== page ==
Webpage created: May 08, 2017
Webpage updated: November 12, 2022
The principal entrance was through Fore Street Gate but there was also an entrance at Mutton Cove. Just inside the Fore Street Gate stood the Royal Dockyard Chapel of Saint Loe, until it was destroyed in 1941.
Basin number with its associated Dock number 1 date from 1693.
A disastrous fire occurred on Sunday September 1840 that started aboard HMS "Talvera" lying in the Head Dock. The fire consumed a great deal of Dockyard property as well as HMS "Talavera" and HMS "Imogene".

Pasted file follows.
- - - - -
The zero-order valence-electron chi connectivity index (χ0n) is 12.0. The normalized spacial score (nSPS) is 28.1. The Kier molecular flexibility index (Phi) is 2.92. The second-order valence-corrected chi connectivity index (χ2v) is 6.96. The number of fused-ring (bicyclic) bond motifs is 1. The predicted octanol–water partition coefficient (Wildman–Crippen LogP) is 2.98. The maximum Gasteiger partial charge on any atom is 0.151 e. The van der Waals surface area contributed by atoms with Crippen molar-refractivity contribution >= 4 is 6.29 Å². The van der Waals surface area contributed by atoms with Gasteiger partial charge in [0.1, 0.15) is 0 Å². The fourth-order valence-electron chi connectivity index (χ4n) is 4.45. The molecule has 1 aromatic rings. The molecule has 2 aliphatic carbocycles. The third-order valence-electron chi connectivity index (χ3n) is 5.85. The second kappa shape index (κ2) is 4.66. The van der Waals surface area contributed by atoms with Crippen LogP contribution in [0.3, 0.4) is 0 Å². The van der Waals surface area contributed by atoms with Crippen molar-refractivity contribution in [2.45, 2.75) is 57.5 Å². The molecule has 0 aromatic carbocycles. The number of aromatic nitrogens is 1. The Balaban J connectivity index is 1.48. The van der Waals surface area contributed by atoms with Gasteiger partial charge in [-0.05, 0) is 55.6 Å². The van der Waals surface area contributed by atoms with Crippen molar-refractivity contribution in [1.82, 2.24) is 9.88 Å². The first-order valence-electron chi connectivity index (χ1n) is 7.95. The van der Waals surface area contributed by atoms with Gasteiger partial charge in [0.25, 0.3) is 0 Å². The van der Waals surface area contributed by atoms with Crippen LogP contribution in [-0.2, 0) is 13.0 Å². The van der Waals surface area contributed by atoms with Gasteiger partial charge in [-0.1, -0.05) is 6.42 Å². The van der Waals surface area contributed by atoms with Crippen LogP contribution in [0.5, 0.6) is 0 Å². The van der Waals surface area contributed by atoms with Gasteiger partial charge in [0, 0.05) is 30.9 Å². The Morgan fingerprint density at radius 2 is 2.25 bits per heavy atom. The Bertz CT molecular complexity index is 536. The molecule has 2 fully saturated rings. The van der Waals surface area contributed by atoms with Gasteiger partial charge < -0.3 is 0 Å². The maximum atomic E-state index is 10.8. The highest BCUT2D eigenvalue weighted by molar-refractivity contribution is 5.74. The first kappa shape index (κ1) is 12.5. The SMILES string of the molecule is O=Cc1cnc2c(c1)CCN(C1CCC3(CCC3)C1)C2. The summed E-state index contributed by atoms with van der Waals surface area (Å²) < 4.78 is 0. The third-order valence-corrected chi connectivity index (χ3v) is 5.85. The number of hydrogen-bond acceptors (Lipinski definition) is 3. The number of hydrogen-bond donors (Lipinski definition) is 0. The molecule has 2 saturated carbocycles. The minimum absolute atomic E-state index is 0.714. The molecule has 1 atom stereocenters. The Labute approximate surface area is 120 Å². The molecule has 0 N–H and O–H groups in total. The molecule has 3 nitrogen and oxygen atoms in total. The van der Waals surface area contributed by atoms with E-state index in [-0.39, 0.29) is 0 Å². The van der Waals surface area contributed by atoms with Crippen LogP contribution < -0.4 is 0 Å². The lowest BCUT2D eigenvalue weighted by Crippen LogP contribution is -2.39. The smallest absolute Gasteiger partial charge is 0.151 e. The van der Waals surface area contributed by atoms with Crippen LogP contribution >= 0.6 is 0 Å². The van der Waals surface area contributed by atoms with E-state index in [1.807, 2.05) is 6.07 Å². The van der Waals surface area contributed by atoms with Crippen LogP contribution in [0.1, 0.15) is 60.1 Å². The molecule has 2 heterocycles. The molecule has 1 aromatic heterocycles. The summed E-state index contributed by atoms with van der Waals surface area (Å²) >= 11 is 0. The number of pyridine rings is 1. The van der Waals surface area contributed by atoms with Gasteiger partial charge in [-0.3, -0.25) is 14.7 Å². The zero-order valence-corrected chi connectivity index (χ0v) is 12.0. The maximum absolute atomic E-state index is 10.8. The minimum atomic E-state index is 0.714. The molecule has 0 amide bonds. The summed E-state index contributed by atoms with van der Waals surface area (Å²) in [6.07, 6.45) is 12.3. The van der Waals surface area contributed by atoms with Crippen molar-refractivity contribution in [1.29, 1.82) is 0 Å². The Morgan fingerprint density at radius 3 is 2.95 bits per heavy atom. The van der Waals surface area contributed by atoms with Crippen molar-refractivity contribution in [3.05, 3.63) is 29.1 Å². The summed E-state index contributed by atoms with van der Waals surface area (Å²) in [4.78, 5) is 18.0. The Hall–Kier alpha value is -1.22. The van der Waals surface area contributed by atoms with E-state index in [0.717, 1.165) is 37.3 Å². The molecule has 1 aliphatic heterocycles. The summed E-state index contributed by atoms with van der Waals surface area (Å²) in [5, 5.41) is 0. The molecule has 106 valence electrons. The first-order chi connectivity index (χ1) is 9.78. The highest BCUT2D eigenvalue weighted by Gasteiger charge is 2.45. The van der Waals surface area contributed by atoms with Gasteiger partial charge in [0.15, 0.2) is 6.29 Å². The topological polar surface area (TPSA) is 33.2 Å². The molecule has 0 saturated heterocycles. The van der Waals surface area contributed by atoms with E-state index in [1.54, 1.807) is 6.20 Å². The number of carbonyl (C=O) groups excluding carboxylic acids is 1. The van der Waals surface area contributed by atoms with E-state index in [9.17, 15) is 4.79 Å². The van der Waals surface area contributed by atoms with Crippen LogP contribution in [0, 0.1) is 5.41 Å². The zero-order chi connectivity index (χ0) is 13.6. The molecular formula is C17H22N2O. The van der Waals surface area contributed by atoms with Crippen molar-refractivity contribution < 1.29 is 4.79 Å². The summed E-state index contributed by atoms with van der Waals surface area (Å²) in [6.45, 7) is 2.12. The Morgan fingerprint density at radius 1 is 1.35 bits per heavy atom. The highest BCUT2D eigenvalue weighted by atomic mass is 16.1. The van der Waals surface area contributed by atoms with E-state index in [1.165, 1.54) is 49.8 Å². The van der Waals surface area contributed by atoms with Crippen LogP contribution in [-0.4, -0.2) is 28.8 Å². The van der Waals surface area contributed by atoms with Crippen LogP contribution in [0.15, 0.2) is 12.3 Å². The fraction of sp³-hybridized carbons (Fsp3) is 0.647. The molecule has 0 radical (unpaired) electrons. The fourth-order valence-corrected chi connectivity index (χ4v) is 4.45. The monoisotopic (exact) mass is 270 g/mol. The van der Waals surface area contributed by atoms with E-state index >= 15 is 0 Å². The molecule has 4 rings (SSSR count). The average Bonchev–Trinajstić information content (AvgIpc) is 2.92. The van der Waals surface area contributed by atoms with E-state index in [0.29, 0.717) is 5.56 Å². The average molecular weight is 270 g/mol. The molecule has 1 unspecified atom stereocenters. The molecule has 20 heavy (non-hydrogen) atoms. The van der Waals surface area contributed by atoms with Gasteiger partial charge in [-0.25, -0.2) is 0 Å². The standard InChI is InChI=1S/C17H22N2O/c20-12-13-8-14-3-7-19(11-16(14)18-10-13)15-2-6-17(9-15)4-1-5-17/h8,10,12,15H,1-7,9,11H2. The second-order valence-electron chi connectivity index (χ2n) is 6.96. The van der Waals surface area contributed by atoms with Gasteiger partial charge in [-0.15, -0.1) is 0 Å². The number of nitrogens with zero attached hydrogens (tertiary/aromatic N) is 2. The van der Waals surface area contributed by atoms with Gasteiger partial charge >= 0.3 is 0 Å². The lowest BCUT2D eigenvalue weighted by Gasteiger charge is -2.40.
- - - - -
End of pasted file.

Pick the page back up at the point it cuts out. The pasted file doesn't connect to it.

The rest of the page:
Principal buildings in South Yard, which is now a conservation area, include The Terrace; the King's Hill Gazebo (S186); Rose Cottage (S155); Joiners' Shop (S095); Building Slip Number 1 (S180); Building Slip 2 (the Shallow Dock), Building Slip 3; Building Slip 4; the Scrieve Board (S162); Building Slip number 5; Dock 2 (formerly the Head Dock and Stern Dock and later the Long Dock); Dock 3; Dock 4 (formerly New Union Dock/New North Dock and Dock 5); the Police and Cashiers Offices; the Fire Engine House (S032); the East Rope House (S132); the West Rope House; Number 24 Store, The White Yarn Store (S135); Number 25 Store, Tarring and Wheel House (S136); Number 26 Store, The Tarred Yarn House (S137); Number 27 Store, The Tarred Yarn Store (S138); the Oakum Store Number 28; the Slab Floor, Machine Shop 2, Machine Shop 2A, Shipwrights' Machine Shop number 3, Machine Shop 4, Machine Shop 5, South Smithery (S126), South Saw Mills (S128, S148, S149, S150), with Workmens' Dining Hall over, Mould Loft and Mould Loft Shops, Buoy House, Master Ropemaker's House (S103); Master Ropemaker's Office (S97 and S98); the Mutton Cove Gate; the Police Office, Mutton Cove, the Mortuary; the former Cashier's and Police Office later Admiral Superintendent's Office later Dockyard Museum (SO32); and many more (to be added).